I don’t have issue with any of the tokens talked about in the post, and think most of them represent excellent opportunities to improve dai stability while also being less complex to implement than RWA.

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How come noone thought of that 5 months ago? It comes with a price. 1 USDC might be worth 1 USD in a bank, but does MakerDAO want to open a bank account? Selling USDC for something else than 1 USD in a bank might be worth a different price when MakerDAO is a large seller.

So, that’s how decentralization dies … with thunderous applause (59% including wBTC). I wonder when people will realize that DAI is not the same DAI as 9 months ago: it’s just a wrapper for a weird combination of centralized stablecoins and (soon) yield farming tokens with an unpredictable value mostly in the range of $1.01 to $1.06.

I’m not against those assets but unwinding them when shit happens will incure big losses for the MakerDAO system.

The mentioned protocols are natural candidates for issuing stablecoins like DAI - they have almost everything on their side (capitalization, income, decentralized governance, more developers…) to outcompete MakerDAO so we have to be careful not to give them too much power.

EDIT: I forgot to offer a solution: do anything that is needed to make borrowing from ETH attractive. Limit borrowing from stablecoins and centralized assets and do not subsidize that risk. Raise more capital…

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I fully support your suggestion. I hope the team will first consider products that can produce large-scale DAI. Please don’t put time on the research of small products, our time is very tight.

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For the uniswap tokens, you need to stake them to earn the Uni rewards, So I don’t think there will be demand to deposit them into a CDP as you will not be able to receive rewards on the deposited tokens. I’m not sure if this will be an issue for the other tokens but should research as people will likely only deposit tokens into a CDP that they cant earn farming rewards on.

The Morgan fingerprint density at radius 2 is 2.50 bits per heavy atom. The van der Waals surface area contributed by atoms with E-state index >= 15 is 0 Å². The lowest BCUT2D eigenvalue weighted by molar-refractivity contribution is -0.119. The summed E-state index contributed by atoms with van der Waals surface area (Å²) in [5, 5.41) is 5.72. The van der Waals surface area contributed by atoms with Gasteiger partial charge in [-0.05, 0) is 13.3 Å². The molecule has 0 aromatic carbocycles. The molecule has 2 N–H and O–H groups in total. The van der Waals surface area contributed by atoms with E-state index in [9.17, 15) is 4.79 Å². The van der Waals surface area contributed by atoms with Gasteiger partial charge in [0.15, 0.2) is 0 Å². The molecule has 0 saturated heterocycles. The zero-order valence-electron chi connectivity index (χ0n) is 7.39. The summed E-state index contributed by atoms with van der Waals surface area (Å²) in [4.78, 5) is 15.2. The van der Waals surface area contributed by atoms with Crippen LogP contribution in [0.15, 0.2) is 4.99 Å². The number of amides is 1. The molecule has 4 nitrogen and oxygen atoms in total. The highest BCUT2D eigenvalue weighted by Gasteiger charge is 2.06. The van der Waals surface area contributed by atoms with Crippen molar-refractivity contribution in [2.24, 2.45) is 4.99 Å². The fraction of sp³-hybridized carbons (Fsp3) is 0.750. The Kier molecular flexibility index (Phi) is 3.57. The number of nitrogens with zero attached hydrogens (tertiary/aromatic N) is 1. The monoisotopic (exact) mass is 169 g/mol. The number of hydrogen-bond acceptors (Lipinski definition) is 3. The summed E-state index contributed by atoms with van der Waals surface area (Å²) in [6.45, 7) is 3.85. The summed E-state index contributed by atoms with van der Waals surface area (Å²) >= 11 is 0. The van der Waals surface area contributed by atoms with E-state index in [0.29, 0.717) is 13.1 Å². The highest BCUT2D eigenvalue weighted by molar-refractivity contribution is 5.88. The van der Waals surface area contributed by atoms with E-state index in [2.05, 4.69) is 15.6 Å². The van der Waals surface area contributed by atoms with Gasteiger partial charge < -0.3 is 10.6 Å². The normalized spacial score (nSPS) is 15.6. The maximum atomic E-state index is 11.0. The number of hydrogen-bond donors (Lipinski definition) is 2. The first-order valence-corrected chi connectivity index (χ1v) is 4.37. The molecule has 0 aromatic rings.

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Tokensets has a WETH/DAI UNI farming strategy. Tokenized form of the staked WETH/DAI UNI pair.

https://www.tokensets.com/portfolio/usdapy

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Hey folks, I’d like to understand the factors for wanting to reduce stablecoin exposure- there are some we might be able to help with and some we can’t. Potential factors:

  • Earning a higher yield (can be solved with tokens such as yTUSD, yUSDC, etc.)
  • Diversifying collateral beyond USD stablecoins (can be solved with tokens such as TGBP, TAUD, TCAD)
  • Avoiding or minimizing centralized counterparty risk (can help here e.g. by working with Chainlink oracles to post collateralization info on-chain, but certainly can’t solve this entirely)
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Could you point me to that vote?

Hey Hasu,

Signal Request here and on-chain Poll here.

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I think the main downsides to high stablecoin exposure are:

  • counterparty/custodial risk
  • no organic demand for usd-denominated stablecoins except for arbitrage.

Having non-USD stablecoins as collateral can help reduce the 2nd issue by turning MKR into a kind of forex exchange. But, it doesn’t eliminate the first issue.

There are very few assets though that have low volatility and no custodial risk. LP tokens are probably the closest thing we have rn, and any other non-custodial assets like this will have to have their value derived from decentralized currencies.

We are not trying to remove custodial risk altogether, but it is worrisome when a single counterparty like circle makes up a large percentage of the total dai debt. The best way to deal with the custodial asset types we do want to hold is to diversify across multiple counterparties and also multiple legal jurisdictions.

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@befitsandpiper- makes sense. I’d be interested to know if there are things that would make Maker more comfortable with the counterparty risk from an issuer like TrustToken. For example, if we had a third-party like BitGo hold the keys to the multisig that owns the smart contracts and refills the mint pools.